He was told often enough that you didn’t need to be cracked to live here but it sure did help.
Around him was one disorder after another. People crying, screaming in the night, accusing him of things he could not possibly have done and doctors who laughed at his claims he was being victimised.
Their solution to his pleas was the same day after day. A jab in the arm that sent him to sleep.
He awakened the next day, and the torment would start over.
Next to him was always the drooling girl, drugged out of her mind the drool sliding down her lip and onto the filthy night shirt she wore. No one seemed to care, she was silent, they knew she wouldn’t drown or anything and so left her to herself.
He’d reach over and wipe her face, she never acknowledged him, probably he surmised she was not even aware of him being there.
Opposite him crazy Larry raved on about the demons dancing around him, Lucy the dark-haired girl leered at him across the room and licked her lips as she imitated slicing her arm again.
The kitchen staff would enter and dump his breakfast, lunch or dinner, not caring if his slopped in his lap, doing their job as uncaring as they could.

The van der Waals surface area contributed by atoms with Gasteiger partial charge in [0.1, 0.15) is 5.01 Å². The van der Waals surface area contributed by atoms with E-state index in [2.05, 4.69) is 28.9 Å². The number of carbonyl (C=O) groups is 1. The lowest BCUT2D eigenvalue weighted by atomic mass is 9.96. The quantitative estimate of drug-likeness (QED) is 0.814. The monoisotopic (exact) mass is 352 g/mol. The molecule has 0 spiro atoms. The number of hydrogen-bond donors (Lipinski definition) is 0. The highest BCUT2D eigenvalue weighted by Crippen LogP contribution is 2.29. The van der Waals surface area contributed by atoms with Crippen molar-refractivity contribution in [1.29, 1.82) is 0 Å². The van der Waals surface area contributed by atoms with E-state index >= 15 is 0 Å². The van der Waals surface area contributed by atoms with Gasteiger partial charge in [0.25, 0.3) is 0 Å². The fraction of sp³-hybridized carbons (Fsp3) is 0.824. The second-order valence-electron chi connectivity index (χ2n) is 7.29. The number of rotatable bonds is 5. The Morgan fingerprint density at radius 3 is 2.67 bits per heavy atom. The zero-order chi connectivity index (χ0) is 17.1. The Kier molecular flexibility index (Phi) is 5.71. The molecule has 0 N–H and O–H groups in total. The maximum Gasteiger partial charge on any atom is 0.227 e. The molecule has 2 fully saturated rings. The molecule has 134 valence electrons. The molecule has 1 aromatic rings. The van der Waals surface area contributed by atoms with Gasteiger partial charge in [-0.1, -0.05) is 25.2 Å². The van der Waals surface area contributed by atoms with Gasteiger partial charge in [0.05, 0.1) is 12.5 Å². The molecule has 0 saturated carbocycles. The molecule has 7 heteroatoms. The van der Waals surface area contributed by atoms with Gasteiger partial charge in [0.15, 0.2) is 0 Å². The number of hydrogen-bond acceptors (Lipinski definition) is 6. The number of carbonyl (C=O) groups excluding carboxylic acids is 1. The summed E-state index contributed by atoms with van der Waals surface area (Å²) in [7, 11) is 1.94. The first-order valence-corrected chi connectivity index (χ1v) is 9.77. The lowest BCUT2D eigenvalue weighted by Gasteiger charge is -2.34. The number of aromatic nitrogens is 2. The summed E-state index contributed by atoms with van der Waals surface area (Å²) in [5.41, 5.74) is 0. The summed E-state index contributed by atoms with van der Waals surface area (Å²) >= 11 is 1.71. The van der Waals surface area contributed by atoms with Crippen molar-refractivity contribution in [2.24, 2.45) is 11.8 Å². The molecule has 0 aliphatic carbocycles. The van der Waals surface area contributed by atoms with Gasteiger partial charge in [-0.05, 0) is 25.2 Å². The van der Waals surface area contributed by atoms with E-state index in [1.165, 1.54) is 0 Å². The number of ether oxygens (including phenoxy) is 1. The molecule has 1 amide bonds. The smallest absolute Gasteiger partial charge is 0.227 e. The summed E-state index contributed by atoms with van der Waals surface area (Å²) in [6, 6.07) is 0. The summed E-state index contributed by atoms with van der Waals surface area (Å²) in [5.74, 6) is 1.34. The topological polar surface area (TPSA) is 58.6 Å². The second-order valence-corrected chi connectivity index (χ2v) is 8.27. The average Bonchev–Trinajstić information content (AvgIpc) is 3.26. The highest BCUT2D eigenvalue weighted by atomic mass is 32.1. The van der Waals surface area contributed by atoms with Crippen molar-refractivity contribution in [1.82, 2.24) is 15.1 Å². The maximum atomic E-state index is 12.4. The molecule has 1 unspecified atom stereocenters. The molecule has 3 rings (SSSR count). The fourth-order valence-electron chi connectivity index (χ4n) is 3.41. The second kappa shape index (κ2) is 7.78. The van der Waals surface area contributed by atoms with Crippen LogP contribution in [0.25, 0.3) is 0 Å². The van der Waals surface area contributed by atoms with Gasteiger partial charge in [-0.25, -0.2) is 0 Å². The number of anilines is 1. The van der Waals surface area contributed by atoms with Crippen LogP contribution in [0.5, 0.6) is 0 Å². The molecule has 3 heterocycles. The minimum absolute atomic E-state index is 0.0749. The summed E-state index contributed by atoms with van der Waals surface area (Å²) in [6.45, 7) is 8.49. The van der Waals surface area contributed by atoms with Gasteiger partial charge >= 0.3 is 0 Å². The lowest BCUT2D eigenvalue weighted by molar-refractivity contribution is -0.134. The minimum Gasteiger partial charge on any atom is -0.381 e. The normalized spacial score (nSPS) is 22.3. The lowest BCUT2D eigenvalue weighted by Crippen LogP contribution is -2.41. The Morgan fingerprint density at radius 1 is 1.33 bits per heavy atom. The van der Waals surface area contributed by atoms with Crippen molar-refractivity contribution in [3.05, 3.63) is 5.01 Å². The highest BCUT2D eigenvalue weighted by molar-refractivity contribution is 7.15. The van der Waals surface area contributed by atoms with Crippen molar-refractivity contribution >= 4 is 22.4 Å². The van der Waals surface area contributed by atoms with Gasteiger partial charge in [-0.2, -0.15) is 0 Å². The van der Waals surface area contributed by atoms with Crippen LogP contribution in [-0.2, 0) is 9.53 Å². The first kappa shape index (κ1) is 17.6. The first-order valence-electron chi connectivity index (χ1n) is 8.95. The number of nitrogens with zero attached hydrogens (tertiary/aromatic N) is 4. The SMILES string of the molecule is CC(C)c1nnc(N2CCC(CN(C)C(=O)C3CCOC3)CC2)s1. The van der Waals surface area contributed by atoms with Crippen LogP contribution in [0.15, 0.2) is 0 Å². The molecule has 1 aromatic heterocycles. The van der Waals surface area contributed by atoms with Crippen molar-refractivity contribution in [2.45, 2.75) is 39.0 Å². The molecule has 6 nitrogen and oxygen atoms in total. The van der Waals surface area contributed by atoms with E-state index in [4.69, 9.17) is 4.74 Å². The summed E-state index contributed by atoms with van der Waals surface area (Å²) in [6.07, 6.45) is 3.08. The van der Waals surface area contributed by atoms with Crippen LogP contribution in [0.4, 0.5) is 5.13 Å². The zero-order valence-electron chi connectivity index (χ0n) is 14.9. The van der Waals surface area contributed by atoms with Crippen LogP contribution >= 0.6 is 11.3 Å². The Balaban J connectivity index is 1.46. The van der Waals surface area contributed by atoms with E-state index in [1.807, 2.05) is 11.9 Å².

He’d help the drooling girl, putting her food to her lips in the hope she’d awaken enough to take it in. Then seeing her unresponsive they hooked her up to a feed line, walk away and laugh about her as if she didn’t matter.
Then one day the drooling girl was gone. He was alone. His only ‘friend’ was no more.
A woman approached him, said she was the drooling girl’s mother, thanked him for caring about her, said he was the only one who reached out to her. He wondered how she knew.
Across the room, crazy Larry was threatening everyone’s death if he didn’t get what he wanted. The afternoon ritual had begun again, and he knew he had to endure.
“I’m cracked,” he thought, “and I’m slipping through the cracks of my mind.”